A Smaller Blackbird

My latest concertina is a new, slightly smaller and lighter version of my Blackbird Anglo. It is a 30 button C/G with a low D drone in a 5 3/4″ (146mm) wide frame.

Specification
  • 30 button C/G (Jeffries pattern) + low D drone on left thumb.
  • Six sides, 5 3/4″ wide.
  • Seven fold black goatskin bellows with 1 1/8″ deep cards and fancy custom bellows papers.
  • Amboyna burl laminated end plates with black Ebano borders.
  • Amboyna action boxes with black Ebano decorative stripe.
  • Curved-top Ziricote hand rails.
  • French polished finish.
  • 5.7mm diameter boxwood buttons.
  • Brass thumb levers on both sides (drone on the left, air release on the right).
  • 2mm button travel (giving 4mm pad lift at 2:1 action lever ratio).
  • Traditional concertina reeds in aluminium frames for weight saving.
  • 1/5th comma meantone tuning, with A as the root note.
  • Solid sycamore parallel-chamber reed pans.
  • Experimental modifications to lower the volume of the drone note.
  • Weight: 1138g.

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Introducing the Holden Blackbird

A few weeks ago I completed my second new concertina. For pragmatic reasons I chose to build an example of what is probably the most popular type of concertina sold today: the 30 button 1 C/G Anglo in a 6 ¼” hexagonal frame. I decided to name this model (and variations on it) the Holden Blackbird in honour of the small family of blackbirds that sing and dance on the roof of my workshop while I am building instruments (no photos of the birds, unfortunately: they are very camera-shy).

Here is the specification of Holden No. 2, the first of my Blackbirds:

  • 31 buttons + air (Wheatstone layout with a middle C drone on the left thumb button).
  • 6 ¼” (159mm) wide hexagonal frames.
  • Weight: 1290g.
  • All parts other than various screws made by myself in England from high quality materials, either by hand or on my little CNC milling machine (everything visible on the outside of the instrument is hand made).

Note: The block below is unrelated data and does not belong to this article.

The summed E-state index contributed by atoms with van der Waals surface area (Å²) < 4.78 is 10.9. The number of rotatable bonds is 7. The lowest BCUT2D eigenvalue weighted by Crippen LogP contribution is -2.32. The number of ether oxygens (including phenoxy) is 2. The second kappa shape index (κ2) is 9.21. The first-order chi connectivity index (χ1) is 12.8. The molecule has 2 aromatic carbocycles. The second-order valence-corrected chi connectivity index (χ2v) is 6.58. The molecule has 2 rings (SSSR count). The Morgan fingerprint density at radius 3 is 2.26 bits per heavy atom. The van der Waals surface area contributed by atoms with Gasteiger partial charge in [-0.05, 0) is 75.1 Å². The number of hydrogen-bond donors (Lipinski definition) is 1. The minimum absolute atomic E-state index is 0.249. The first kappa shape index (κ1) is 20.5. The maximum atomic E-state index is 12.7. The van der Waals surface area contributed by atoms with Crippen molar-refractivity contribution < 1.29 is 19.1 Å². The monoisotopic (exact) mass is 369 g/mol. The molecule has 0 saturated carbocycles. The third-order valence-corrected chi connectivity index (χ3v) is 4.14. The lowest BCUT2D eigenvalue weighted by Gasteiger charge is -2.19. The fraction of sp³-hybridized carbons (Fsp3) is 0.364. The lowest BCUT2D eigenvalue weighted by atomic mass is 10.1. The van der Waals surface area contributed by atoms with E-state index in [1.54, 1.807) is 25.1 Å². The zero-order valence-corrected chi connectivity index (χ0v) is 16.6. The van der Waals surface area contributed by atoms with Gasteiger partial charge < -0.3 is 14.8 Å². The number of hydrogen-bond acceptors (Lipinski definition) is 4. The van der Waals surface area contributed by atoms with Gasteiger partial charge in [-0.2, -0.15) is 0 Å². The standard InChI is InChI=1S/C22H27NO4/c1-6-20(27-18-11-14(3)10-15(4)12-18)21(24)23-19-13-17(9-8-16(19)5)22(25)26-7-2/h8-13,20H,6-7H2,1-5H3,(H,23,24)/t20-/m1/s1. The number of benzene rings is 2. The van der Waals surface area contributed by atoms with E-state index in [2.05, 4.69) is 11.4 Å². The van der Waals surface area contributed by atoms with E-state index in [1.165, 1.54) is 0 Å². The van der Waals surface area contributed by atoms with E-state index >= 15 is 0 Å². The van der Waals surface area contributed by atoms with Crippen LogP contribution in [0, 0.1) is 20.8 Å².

• Traditional long-scale concertina reeds, with hand-filed spring steel tongues closely fitted under a microscope into brass frames. They are loud and responsive with good dynamic range and pitch stability. I don’t like trying to describe tone in words because it is so subjective, but I’d say it has a strong sound without being overly harsh. One player called it, “sort of Jeffries-ish.” I recommend hearing it in person if you can – the iPhone recordings don’t really do it justice.
  • Seven fold black goatskin bellows with black leather-effect papers. They are supple and don’t have a tendency to spring open, due to building them freehand without a mould.
  • Black Ebano (a sustainable alternative to ebony) action box walls.
  • Laminated hardwood end boards (for strength and stability) with American walnut face veneer and a moulded English walnut border. I used different shades of shellac for the central part and the border.
  • Hand pierced fretwork to my own traditional-style design inspired by Victorian patterns.
  • Sycamore reed pans (rotated parallel-chamber arrangement with variable chamber depths).
  • Sycamore action boards.
  • Spruce bellows frames with splined corners (for lightness and strength).
  • Curved rippled English walnut and Ebano hand rails with leather-cushioned thumb pad.
  • The strap clamp screws go into threaded brass inserts (rather than directly into wood as on many vintage instruments).
  • Heavy duty black leather hand straps with rounded edges and skived back.
  • All exterior woodwork painstakingly French-polished by hand.
  • Comfortable 5.7mm diameter buttons with nickel-silver caps over acetal cores. Thumb buttons are slightly taller than the finger buttons for ergonomic reasons.
  • Light (about 65g), fast, riveted brass action with phosphor bronze springs.
  • Traditional slotted brass end bolts with heads mostly recessed into the frame so they don’t dig into your hands or catch on the lining of the case.
  • 21mm diameter air button hole for fast breathing.
  • Black mesh fabric behind the fretwork to help keep the interior clean.

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